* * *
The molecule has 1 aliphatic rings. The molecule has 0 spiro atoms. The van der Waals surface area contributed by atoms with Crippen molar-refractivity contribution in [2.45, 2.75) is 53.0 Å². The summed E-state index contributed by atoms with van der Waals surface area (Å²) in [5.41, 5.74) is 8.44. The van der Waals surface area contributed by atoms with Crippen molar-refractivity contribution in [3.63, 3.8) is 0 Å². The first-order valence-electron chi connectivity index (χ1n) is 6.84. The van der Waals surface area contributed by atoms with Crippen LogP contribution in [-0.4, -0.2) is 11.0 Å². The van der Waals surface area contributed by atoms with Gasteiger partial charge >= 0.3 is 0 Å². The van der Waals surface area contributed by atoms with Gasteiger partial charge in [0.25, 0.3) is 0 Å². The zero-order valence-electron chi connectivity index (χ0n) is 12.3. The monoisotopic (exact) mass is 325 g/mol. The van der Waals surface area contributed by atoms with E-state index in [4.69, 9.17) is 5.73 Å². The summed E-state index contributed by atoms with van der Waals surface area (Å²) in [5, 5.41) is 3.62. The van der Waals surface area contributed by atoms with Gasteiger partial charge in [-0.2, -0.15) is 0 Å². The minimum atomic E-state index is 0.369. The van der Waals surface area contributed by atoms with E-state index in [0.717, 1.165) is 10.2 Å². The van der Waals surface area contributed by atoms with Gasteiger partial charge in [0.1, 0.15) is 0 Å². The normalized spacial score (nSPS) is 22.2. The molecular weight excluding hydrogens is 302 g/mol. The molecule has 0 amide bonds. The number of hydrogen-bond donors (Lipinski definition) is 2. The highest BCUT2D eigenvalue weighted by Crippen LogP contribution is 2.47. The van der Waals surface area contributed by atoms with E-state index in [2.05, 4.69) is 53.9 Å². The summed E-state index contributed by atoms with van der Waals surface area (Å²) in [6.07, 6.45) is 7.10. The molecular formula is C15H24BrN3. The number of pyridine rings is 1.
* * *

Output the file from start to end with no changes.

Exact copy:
The molecule has 1 aliphatic rings. The molecule has 0 spiro atoms. The van der Waals surface area contributed by atoms with Crippen molar-refractivity contribution in [2.45, 2.75) is 53.0 Å². The summed E-state index contributed by atoms with van der Waals surface area (Å²) in [5.41, 5.74) is 8.44. The van der Waals surface area contributed by atoms with Crippen molar-refractivity contribution in [3.63, 3.8) is 0 Å². The first-order valence-electron chi connectivity index (χ1n) is 6.84. The van der Waals surface area contributed by atoms with Crippen LogP contribution in [-0.4, -0.2) is 11.0 Å². The van der Waals surface area contributed by atoms with Gasteiger partial charge >= 0.3 is 0 Å². The van der Waals surface area contributed by atoms with Gasteiger partial charge in [0.25, 0.3) is 0 Å². The zero-order valence-electron chi connectivity index (χ0n) is 12.3. The monoisotopic (exact) mass is 325 g/mol. The van der Waals surface area contributed by atoms with E-state index in [4.69, 9.17) is 5.73 Å². The summed E-state index contributed by atoms with van der Waals surface area (Å²) in [5, 5.41) is 3.62. The van der Waals surface area contributed by atoms with Gasteiger partial charge in [-0.2, -0.15) is 0 Å². The minimum atomic E-state index is 0.369. The van der Waals surface area contributed by atoms with E-state index in [0.717, 1.165) is 10.2 Å². The van der Waals surface area contributed by atoms with Gasteiger partial charge in [0.1, 0.15) is 0 Å². The normalized spacial score (nSPS) is 22.2. The molecular weight excluding hydrogens is 302 g/mol. The molecule has 0 amide bonds. The number of hydrogen-bond donors (Lipinski definition) is 2. The highest BCUT2D eigenvalue weighted by Crippen LogP contribution is 2.47. The van der Waals surface area contributed by atoms with E-state index in [2.05, 4.69) is 53.9 Å². The summed E-state index contributed by atoms with van der Waals surface area (Å²) in [6.07, 6.45) is 7.10. The molecular formula is C15H24BrN3. The number of pyridine rings is 1.